There are some differences between the international community and the U.S. regarding which STR loci are used. Nevertheless, there are sufficient common loci to permit the sharing of meaningful profile information.
The United Kingdom (U.K.) pioneered forensic DNA testing with programs that began more than 30 years ago. The Forensic Science Service (FSS) began STR testing in 1994 with the Quadruplex system, which consisted of vWA, THO1, FES, and F13A1. This kit was manufactured in-house at the FSS but was not very discriminating. The FSS quickly replaced it with the AmplFSTR® SGM™ (Second Generation Multiplex) kit. This kit consisted of six STR loci (D8S1179, THO1, vWA, D21S11, FGA, and D18S51) and amelogenin, with an estimated discriminating power of 1 in 50 million.03, 04
The AmplFSTR® SGM™ provided the core loci used when the U.K. established its National DNA Database in 1995. Further STR/database developments included the extension of the six STR loci used for crime stain analysis in 1996 and the subsequent adoption of the six STR loci by ENSFI.05
As the number of samples in the database increased to well over a million, the chances of a coincidental match between unrelated individuals became too great, as was illustrated in a 1999 case. A man with advanced Parkinson's disease, (unable to drive a car or dress himself without assistance) was linked to a burglary that occurred a great distance from his home. After he was arrested, it was apparent that his physical condition would have made it impossible for him to have committed the crime.
Across Europe, ENFSI (through the European DNA Profiling Group, or EDNAP) continuously meets to evaluate the needs of the European Forensic Community and in 2009 decided on the use of twelve common loci for their core STRs:
The addition of core loci was been implemented due to the increases in the size of the database.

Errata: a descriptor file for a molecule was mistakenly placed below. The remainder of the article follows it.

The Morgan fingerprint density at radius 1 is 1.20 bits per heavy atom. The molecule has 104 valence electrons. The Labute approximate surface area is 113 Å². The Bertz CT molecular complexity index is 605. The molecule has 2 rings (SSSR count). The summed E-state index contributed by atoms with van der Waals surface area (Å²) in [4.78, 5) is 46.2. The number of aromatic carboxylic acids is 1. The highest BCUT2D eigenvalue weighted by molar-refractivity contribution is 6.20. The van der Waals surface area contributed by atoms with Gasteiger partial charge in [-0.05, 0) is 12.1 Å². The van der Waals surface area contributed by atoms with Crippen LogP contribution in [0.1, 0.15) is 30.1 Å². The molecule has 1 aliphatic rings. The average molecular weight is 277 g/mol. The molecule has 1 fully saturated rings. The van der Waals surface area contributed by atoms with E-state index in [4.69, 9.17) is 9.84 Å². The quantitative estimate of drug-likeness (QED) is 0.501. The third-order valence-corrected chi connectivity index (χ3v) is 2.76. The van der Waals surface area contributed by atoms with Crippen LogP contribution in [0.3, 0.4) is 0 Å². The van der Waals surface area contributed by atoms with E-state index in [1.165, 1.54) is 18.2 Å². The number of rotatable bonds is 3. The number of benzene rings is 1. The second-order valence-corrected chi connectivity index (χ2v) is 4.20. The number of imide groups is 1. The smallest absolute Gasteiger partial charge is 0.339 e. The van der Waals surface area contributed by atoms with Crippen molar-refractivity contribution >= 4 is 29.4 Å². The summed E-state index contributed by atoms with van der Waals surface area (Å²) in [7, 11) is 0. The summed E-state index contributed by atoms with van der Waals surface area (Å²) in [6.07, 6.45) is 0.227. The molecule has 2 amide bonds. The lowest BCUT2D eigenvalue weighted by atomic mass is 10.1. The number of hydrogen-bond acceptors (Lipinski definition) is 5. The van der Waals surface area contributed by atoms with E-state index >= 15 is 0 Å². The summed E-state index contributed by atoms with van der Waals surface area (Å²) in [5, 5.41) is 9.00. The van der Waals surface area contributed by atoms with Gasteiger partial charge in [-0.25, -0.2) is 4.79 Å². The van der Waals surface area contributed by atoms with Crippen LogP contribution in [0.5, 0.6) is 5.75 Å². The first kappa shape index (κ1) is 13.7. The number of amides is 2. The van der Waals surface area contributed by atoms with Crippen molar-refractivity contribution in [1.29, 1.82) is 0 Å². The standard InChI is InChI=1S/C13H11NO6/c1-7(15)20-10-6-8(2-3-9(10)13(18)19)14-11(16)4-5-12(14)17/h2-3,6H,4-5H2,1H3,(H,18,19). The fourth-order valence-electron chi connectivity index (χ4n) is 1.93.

For similar reasons, in 2015, the FBI announced an expansion of the core CODIS loci from 13 to 20.
Among other reasons, these additional markers were selected due to the increased overlap with the European loci.
The International Criminal Police Organization (INTERPOL) has adopted many of the European and CODIS loci, enabling governments compare samples across countries.
Additional Online Courses
- What Every First Responding Officer Should Know About DNA Evidence
- Collecting DNA Evidence at Property Crime Scenes
- DNA – A Prosecutor’s Practice Notebook
- Crime Scene and DNA Basics
- Laboratory Safety Programs
- DNA Amplification
- Population Genetics and Statistics
- Non-STR DNA Markers: SNPs, Y-STRs, LCN and mtDNA
- Firearms Examiner Training
- Forensic DNA Education for Law Enforcement Decisionmakers
- What Every Investigator and Evidence Technician Should Know About DNA Evidence
- Principles of Forensic DNA for Officers of the Court
- Law 101: Legal Guide for the Forensic Expert
- Laboratory Orientation and Testing of Body Fluids and Tissues
- DNA Extraction and Quantitation
- STR Data Analysis and Interpretation
- Communication Skills, Report Writing, and Courtroom Testimony
- Español for Law Enforcement
- Amplified DNA Product Separation for Forensic Analysts